ConcernedHabsFan wrote:Maybe that was how it was back in his day at Duke but it most certainly isn't like that at top schools now. The majority of people study/work a ton and to prepare significantly "more than all the other students" would require a superhuman effort that might put you at risk of death. We are talking about people who graduated in the top 10 students of their class at the top school in foreign countries where only the top 10 students in each province are even admitted to the top school, people who write blog entries about their opinions on recent court rulings for fun, and some people who literally have zero interest in social interaction.. You aren't going to make top 15% by simple virtue of "outworking" the other 85%.
Interesting you say that, because where I work right now (a tennis center), I meet a lot of lawyers and other professionals (accountants, pharmacists, doctors). And, a lot of lawyers have likened their careers to tennis when I talk with them.
The guy from Duke actually compared it to pro tennis, where you'll have your extremely hardworking and talented people who always find success because they'll just flat out spend whatever amount of time and resources it is to beat you (Federer, Nadal, Djokovic). Then you'll have those with crazy work ethic but lack natural talent but still find success due to their unwavering work ethic (David Ferrer, Andy Roddick), and you have the ones talented enough to beat everyone but don't work hard enough on that level to do it (Tsonga, Gasquet, Murray). So, it's basically a theory of "levels of hard work." Are they all hardworking enough to be Top 20 tennis players? Yes. Are they on the level where they're going to win 6 Grand Slams? No - because that would be "superhuman" like you said. And only very few people in this world have that high a level of work ethic. So this Duke guy, I'm assuming from knowing him (though I never knew him at school), had a high threshold of "level of hard work." Probably not on a Federer/Nadal level, but definitely one where, according to him he prepared harder than everyone else to get the high grades he wanted.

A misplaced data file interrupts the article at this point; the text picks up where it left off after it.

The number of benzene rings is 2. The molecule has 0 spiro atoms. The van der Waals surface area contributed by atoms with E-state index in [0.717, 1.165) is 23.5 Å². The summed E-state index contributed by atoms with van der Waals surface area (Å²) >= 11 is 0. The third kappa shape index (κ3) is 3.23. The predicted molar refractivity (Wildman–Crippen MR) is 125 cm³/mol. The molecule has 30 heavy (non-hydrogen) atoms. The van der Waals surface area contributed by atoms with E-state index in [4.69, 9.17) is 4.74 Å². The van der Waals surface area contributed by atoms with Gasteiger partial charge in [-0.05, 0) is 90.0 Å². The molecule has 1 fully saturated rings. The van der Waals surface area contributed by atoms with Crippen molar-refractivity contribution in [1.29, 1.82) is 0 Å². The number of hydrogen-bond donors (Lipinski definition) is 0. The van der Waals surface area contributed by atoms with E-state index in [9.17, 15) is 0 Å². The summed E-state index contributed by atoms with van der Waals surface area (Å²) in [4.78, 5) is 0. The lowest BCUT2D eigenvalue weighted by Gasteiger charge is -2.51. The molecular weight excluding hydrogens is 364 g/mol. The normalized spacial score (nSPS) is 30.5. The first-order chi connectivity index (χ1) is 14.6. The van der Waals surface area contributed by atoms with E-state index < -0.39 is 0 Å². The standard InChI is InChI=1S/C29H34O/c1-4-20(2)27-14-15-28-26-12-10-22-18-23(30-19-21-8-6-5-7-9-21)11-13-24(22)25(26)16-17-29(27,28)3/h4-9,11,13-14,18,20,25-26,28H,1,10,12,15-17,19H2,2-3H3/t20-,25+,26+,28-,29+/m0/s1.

For non-tennis fans, it's the "Kobe Bryant vs Vince Carter" comparison. Is Vince hardworking? He has to be incredibly hardworking in order to even make the NBA, let alone have a 10 year career as an All-star. He's probably at the top 1% of "hardworking people." But is his "level of work ethic" comparable to Kobe's? Is he flying to German to find a way to play 3 more seasons through damaged knees, has he developed at low-post game at age 30 to counter his declining quickness, will he play through an All-star game with a broken nose? He's nowhere close to that level of MVP worthiness of hard work.
Also, I know a few people at Yale and Columbia grad school right now, or top Engineering programs. They're not that hardworking. I'd describe them as smart people, that are responsible, and keep their partying to non-busy weekends. They don't spend any more hours per day studying than high schoolers in Korea or Japan.
Take your basketball analogy and apply it to a situation where there are dozens of basketball leagues equivalent to the NBA around the world (since "academic excellence" isn't as rare as athletic supergenes) and the Kobe Bryants/Vince Carters, Federer/Nadals, Ferrer/Roddicks, etc. of each league all combine to join the same superleague... only the new league is a baseball league and none of them have much baseball experience. Imagine that they bring the same insane work ethic they always had to the new baseball league but have different levels of success because different methods of training or different innate abilities might be better suited to baseball. That is a top law school (or at least how I think of it). The people who completely dominate are, for the most part, the equivalent of what LeBron James is to basketball.. absolute monsters who for one reason or another "got it" enough to come in and dominate. You are not just going to out hustle people to the top. You could work your absolute hardest, be smart, and still end up below median.
Maybe there is a difference between where I am (Harvard) and Duke but I really, really doubt. Its also possible that Im just dumb but that is another discussion.